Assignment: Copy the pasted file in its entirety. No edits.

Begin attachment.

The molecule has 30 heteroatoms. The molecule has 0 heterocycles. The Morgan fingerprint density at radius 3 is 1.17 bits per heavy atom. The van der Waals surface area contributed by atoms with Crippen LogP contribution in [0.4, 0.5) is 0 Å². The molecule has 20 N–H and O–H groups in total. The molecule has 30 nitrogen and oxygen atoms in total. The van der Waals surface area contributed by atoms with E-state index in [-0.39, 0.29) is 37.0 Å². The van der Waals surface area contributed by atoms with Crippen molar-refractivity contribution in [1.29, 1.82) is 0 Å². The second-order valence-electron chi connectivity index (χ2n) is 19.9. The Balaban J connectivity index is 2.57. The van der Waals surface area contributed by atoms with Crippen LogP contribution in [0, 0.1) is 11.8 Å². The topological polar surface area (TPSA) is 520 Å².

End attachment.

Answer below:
The molecule has 30 heteroatoms. The molecule has 0 heterocycles. The Morgan fingerprint density at radius 3 is 1.17 bits per heavy atom. The van der Waals surface area contributed by atoms with Crippen LogP contribution in [0.4, 0.5) is 0 Å². The molecule has 20 N–H and O–H groups in total. The molecule has 30 nitrogen and oxygen atoms in total. The van der Waals surface area contributed by atoms with E-state index in [-0.39, 0.29) is 37.0 Å². The van der Waals surface area contributed by atoms with Crippen molar-refractivity contribution in [1.29, 1.82) is 0 Å². The second-order valence-electron chi connectivity index (χ2n) is 19.9. The Balaban J connectivity index is 2.57. The van der Waals surface area contributed by atoms with Crippen LogP contribution in [0, 0.1) is 11.8 Å². The topological polar surface area (TPSA) is 520 Å².